Founder / Editor


Associate Editor


Assistant Editor











'Miss Fisher and The Crypt of Tears' is a Wonderfully Entertaining Way to Escape
March 23, 2020  | By David Hinckley  | 1 comment

Indiana Jones would have a good time working alongside Phryne Fisher.

Their kindred spirit, figurative though it may be, shines through one more time in Miss Fisher and The Crypt of Tears, a crime thriller that becomes available Monday on Acorn TV.

Miss Fisher (Essie Davis, top) roams 1920s Australia doing what women were not supposed to do: solving crimes, often as a byproduct of a daring adventure.

The Crypt of Tears is a stand-alone mystery that can be enjoyed on its own, though it also serves as a continuation from three seasons of Miss Fisher TV dramas. Fans are hoping the film will be the bridge to a fourth season, though that has not yet been announced.

The feeling of Crypt will be familiar to all those fans. While the stories always rack up a body count, the homicides themselves are never graphic, and the tone surrounding them is – well, light would be overstating it, but certainly not dark. Miss Fisher is whimsical and often playful, though this doesn’t distract her from the intuitive sleuthing for which she has become a legend at the Adventuresses’ Club.

The Crypt of Tears takes Miss Fisher from Australia to London and Egypt, where the adventure begins with Miss Fisher rescuing Shirin Abbas (Izabella Yena), a young Egyptian woman who has been imprisoned for speaking out against the government and injustice.

That part of the mission is enlivened by action-adventure sequences like Miss Fisher and Abbas leaping from a bridge onto the top of a speeding train, then figuring out how to get inside the train before it runs through a narrow tunnel.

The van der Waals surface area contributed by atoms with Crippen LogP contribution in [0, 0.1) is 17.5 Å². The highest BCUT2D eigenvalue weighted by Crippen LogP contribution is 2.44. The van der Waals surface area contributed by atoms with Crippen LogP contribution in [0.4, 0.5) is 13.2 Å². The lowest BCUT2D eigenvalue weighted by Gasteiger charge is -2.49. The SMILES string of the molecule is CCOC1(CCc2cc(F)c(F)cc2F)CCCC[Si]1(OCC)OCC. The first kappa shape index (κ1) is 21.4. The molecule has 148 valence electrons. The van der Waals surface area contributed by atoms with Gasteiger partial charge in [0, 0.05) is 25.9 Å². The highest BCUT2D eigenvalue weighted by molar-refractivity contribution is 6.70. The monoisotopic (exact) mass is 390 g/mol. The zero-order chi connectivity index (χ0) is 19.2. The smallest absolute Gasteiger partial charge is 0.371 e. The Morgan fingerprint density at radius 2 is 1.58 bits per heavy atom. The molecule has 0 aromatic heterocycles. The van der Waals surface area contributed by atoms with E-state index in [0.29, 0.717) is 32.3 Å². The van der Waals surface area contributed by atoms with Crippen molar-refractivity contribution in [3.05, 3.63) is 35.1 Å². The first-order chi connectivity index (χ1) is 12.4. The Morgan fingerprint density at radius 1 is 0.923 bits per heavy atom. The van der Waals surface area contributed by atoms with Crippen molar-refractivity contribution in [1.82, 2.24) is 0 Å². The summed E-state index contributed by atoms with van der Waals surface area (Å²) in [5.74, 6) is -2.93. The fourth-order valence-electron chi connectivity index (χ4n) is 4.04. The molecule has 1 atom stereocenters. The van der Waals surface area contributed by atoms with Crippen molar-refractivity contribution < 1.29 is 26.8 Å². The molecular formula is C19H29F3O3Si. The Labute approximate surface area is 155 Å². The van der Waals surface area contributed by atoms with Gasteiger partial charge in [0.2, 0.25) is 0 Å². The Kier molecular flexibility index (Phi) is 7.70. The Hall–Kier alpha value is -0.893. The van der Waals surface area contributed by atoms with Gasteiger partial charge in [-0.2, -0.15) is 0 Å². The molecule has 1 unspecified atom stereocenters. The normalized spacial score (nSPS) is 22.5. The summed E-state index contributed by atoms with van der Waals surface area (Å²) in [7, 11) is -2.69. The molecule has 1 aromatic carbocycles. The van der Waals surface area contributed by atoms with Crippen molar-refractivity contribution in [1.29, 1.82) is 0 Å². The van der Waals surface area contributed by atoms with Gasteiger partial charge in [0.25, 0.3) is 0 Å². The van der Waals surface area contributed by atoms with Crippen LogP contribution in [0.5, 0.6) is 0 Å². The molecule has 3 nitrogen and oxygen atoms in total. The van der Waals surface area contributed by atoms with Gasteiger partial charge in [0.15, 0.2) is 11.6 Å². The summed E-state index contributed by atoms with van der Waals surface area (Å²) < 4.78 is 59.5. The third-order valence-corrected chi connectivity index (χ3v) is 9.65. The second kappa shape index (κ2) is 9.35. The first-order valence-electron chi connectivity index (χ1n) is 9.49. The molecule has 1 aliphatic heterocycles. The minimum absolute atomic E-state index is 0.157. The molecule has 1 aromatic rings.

That’s the Indiana Jones element of the show, and it’s just as entertaining when women in 1920s dresses are racing to beat the clock.

Miss Fisher soon learns, however, that Abbas’ immediate predicament is rooted in a chain of questionable activities that involve important people and go back generations.

That’s what eventually leads us to the “crypt” part of the story, which involves an actual crypt. It’s fun to see how all our characters get there, so it remains entertaining even when it gets a little cartoonish.  
Hey, Indiana Jones gets a little cartoonish, too.

Meantime, while she’s resolving centuries-old mysteries, Miss Fisher also continues her romantic dance with Detective Inspector Jack Robinson (Nathan Page, top).

He would vehemently deny it’s a romance since he insists it drives him crazy that she’s involved in his cases at all. But he’s lying. It’s not so much a “will they / won’t they” situation as a “will they ever?” Maybe not, because she’s having so much fun as it is. Her Crypt entrance scene alone, which we won’t spoil here, makes that point clear.

Lone female crime-solvers tend to be a tenacious bunch with a good sense of humor. Miss Fisher, whose TV persona is written by Deb Cox from the Kerry Greenwood novels, upholds that engaging tradition.

Leave a Comment: (No HTML, 1000 chars max)
 Name (required)
 Email (required) (will not be published)
Type in the verification word shown on the image.
 Page: 1 of 1  | Go to page: 
I enjoyed it immensely. It was a great way to escape for an hour and a half while social distancing. I heard they wanted to make a trilogy of films. Any news on if they will start production on the next one? I would like to see them in India
Mar 24, 2020   |  Reply
 Page: 1 of 1  | Go to page: